• Dependent on family or living in residential setting
  • Major seizures, behavioral problems, continued dependency
  • Increased rates of depression and anxiety
slide38

PDD Umbrella

Asperger’s

Autism

Childhood

Disintegrative

N.O.S.

Rett’s

asperger syndrome continued
Asperger syndrome continued
  • No apparent cognitive impairment
  • No apparent receptive or expressive language impairment
asperger syndrome
Asperger Syndrome
  • Impairment in social interaction
  • Restricted, repetitive, and stereotyped patterns of behavior
slide41
Ian is a 12 yr old who is described as a bright,

witty, intelligent youngster who talks constantly. He is curious and persistent. He is anxious, argumentative and has trouble with transitions. Ian has a history of repetitive behaviors described as facial grimacing, finger rituals. He has unusual speech patterns. Adults are more tolerant of him than same aged peers. He has few friends. Parents report

that Ian is an only child because life is very difficult with him and he requires much time and effort. Ian has Asperger Disorder.

asperger syndrome1
Asperger Syndrome
  • Normal language development
    • No delay in receptive and expressive language milestones
    • Language skills are defined as normal especially in early life
  • No delay in cognition or adaptive behaviors in early life
asperger syndrome2
Asperger Syndrome
  • Qualitative impairments in social interaction

1. Impaired nonverbal behavior

      • Poor eye gaze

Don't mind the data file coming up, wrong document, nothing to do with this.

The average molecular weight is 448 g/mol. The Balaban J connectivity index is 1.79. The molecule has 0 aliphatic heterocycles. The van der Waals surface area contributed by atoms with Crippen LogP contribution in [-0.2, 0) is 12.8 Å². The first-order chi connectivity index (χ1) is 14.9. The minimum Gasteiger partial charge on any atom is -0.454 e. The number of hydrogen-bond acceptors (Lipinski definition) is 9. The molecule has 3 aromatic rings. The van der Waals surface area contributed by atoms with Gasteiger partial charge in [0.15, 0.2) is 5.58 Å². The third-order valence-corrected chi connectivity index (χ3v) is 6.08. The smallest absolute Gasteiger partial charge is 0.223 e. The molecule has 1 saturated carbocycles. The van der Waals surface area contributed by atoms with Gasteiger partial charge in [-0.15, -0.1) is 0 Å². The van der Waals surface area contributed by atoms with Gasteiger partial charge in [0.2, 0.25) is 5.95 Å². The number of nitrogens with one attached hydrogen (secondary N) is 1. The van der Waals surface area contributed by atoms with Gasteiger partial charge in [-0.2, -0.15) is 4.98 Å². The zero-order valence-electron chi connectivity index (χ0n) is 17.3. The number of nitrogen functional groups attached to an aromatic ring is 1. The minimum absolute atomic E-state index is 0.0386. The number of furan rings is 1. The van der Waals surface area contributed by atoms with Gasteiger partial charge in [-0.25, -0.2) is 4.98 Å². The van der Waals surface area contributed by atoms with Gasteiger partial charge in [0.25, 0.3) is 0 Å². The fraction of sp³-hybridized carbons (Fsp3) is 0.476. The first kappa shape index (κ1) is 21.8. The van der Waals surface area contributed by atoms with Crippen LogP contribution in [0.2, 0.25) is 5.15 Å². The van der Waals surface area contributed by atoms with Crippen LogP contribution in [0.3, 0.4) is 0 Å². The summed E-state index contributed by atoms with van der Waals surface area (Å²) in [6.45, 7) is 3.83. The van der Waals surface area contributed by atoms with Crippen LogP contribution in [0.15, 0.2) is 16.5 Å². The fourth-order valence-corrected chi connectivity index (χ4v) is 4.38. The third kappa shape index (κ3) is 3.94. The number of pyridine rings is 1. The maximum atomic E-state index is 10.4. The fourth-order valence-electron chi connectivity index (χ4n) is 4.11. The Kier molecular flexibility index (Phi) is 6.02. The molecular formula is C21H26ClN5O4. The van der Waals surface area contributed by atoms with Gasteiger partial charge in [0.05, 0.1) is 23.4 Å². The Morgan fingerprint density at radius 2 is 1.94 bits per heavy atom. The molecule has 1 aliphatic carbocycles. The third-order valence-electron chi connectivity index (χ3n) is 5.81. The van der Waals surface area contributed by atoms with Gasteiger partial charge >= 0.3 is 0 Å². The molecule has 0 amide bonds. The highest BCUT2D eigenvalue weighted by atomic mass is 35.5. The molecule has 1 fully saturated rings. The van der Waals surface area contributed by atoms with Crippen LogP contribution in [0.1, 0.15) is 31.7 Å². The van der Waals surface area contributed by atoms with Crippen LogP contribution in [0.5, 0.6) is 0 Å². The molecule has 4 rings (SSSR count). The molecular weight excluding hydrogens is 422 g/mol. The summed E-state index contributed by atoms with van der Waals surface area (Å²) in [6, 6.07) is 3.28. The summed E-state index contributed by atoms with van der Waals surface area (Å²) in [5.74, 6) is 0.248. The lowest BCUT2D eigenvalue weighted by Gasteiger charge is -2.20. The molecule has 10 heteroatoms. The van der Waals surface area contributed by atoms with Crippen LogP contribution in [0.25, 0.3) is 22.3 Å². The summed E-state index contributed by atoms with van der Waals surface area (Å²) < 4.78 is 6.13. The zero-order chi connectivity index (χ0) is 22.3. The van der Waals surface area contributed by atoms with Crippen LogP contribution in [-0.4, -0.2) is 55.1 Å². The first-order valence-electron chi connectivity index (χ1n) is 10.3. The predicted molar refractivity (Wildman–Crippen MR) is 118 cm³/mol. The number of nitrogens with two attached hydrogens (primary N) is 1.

• Poor use of facial expression
      • Poor use of gestures to regulate interaction
asperger syndrome3
Asperger Syndrome
  • Qualitative impairments in social interaction
    • Impaired social communication
      • Rigid
      • Excessive or tedious
      • Pedantic
      • Narrow range of interests
nonverbal learning disorders
Nonverbal Learning Disorders
  • Some experts believe that NLD and Asperger Syndrome are one and the same
  • Clinical presentation is similar with Asperger Syndrome
nld characteristics
NLD Characteristics
  • Composed of a constellation of skill deficits that impact all aspects of living.
  • Poor nonverbal problem solving
  • Significant discrepancy between verbal and nonverbal cognitive abilities
  • Much lower nonverbal than verbal
nld continued
NLD continued
  • Difficulty correctly processing and attending to tactile and visual modalities.
  • Psychomotor coordination difficulties or physical awkwardness.
  • Specific weaknesses in social perception and social judgment.